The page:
With March here, I'm just now starting to get the itch to ramp up my training and think about my races. This morning, I actually did a tempo run. When you cut through the crap, the two most important workouts you can do to prepare for a long race are 1) the long run and 2) the tempo run. Hill repeats aren't far behind especially if you're an "aging athlete." But I hate hill repeats. I'd rather run intervals around the track. That said, I'm making myself do hills this spring and summer--I need the strength.
All winter long, my mileage has been anywhere from 50-65 miles a week, with one recent seven-day stretch of 72 miles. Honestly, the motivation to bust my ass every day hasn't been there. I've been really busy at work, and we've tried to ski as much as possible this winter (and what an epic winter it's been in Colorado--a fresh powder bonanza almost every weekend of late). Fortunately, my motivation is coming back; otherwise I wouldn't have done a tempo run--and enjoyed it--this morning.
Being able to see the sun rise in the morning, after a winter of cold and darkness, makes a big difference. Unfortunately, with daylight saving time kicking in this weekend, I'll be back in the dark for a few more weeks--always a cruel slap in the face in the early spring. But it's great that we'll have later sunsets--meaning more time outside.
Even though I don't feel old (I know I could still break 18 in a sea level 5K), I know I'm aging. I'll be 41 this June. I'm in good shape according to the metrics we keep at work. My blood pressure is low. My BMI is ideal. My LDL cholesterol is good (though in a recent test my total cholesterol came in a bit high--it's being retested as 18 months earlier my total cholesterol was 162). I've found with age that I'm a bit more judicious with how I use my body and what I ask of myself physically and mentally. It used to be that I wracked up 4,000 miles a year and didn't take much time off at all--because I really didn't need it (or I didn't feel like I needed it). Over the past few years, and especially over the past few months, I've recognized the need to give myself some down time and then, when it really counts, focus on what matters--in 2014, what matters to me is the Leadville 100.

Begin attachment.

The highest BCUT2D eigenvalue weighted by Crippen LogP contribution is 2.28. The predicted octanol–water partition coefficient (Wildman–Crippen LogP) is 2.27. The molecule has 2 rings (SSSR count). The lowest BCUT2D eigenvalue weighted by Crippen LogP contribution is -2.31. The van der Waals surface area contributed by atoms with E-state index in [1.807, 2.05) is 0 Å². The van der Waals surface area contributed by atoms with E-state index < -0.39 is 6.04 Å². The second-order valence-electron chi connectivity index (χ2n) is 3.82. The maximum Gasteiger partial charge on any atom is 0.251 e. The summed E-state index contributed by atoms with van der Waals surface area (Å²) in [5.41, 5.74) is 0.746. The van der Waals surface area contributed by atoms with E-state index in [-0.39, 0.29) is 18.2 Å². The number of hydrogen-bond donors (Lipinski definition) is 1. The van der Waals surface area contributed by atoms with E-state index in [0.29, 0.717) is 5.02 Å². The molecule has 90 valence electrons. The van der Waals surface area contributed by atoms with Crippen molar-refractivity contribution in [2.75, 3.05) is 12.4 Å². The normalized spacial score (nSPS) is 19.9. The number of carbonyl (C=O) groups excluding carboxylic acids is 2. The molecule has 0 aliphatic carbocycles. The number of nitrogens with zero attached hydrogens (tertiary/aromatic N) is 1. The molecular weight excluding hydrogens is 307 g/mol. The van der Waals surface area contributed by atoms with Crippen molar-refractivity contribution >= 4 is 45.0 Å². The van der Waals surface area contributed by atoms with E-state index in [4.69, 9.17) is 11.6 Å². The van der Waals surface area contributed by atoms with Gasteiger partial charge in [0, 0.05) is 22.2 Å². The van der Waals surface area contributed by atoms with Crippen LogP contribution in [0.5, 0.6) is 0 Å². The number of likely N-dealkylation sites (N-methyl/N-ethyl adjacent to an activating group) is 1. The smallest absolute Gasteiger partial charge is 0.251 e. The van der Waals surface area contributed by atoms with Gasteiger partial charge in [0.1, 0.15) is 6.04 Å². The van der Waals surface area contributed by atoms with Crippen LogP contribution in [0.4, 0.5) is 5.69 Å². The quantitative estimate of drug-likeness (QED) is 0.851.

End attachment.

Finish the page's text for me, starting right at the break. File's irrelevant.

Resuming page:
Following so many people on Facebook, on the blogosphere and elsewhere, I can't help but notice a trend I'm seeing. People are racing year-round, running huge miles all winter long, and not really giving themselves any downtime. That may work for a while, but I think over time it catches up to you. In 2010, my foot imploded and my body rebelled on me after putting it through a meat grinder in 2008 and 2009. Back in the day (admittedly, right when I was getting into ultras), there was something of an off-season. Among the first big races of the year were Way Too Cool and Umstead. These days, there's a race every weekend. I honestly think a lot of people (but not all people) over-race because ultrarunning somehow makes them feel good about themselves and they also like the oohs and ahs from non-runners. I get that to an extent. This is my eleventh year of racing long distances, so external validation and praise stopped meaning much of anything to me a long time ago. That said, in a race it's good to get encouragement, especially from your family and friends.
This being March and my conditioning well below where it needs to be by August, ordinarily I'd be feeling a bit freaked out. But not this year. I'm only now starting to get mentally engaged with running after about five months of aimlessly staying somewhat fit and skiing on the weekends (and let me tell you that fresh powder skiing will kick your ass!). Ultrarunning requires such a high level of mental energy (and physical energy, too) that if you're not 100% into it then don't bother. You might as well take up sewing. We're not just warriors; we're kind of like "Jedi Masters"--you have to have your mind into it because the mind is the most powerful weapon for the ultrarunner. My ultrarunning mind is now starting to awaken after a great winter and I'm excited to race soon!
I still plan to run the Colorado Marathon in Fort Collins in early May, but at this point it's hard to see being in great shape going into that race. If I qualify for Boston, I'll be happy. I like to stay qualified for Boston 365 days a year!
Then I'll have the Leadville Trail Marathon in mid-June, the North Fork 50K (or maybe 50-miler?) in late-June and a gnarly half-marathon at Copper Mountain Ski Resort in July--all leading me to the Leadville 100 in mid-August.
My Leadville training will be interesting. Monday through Friday, much of it will take place here in Parker since I work full-time, have a family and don't have the time to run in the mountains during the work week. On Saturdays and Sundays, I'll head to the trails, with Sundays being my big days with lots of vertical. I'll still be able to take the occasional Friday off and head up to the mountains. The most important goal, besides showing up in August healthy, is to avoid peaking too soon.
Onward and upward!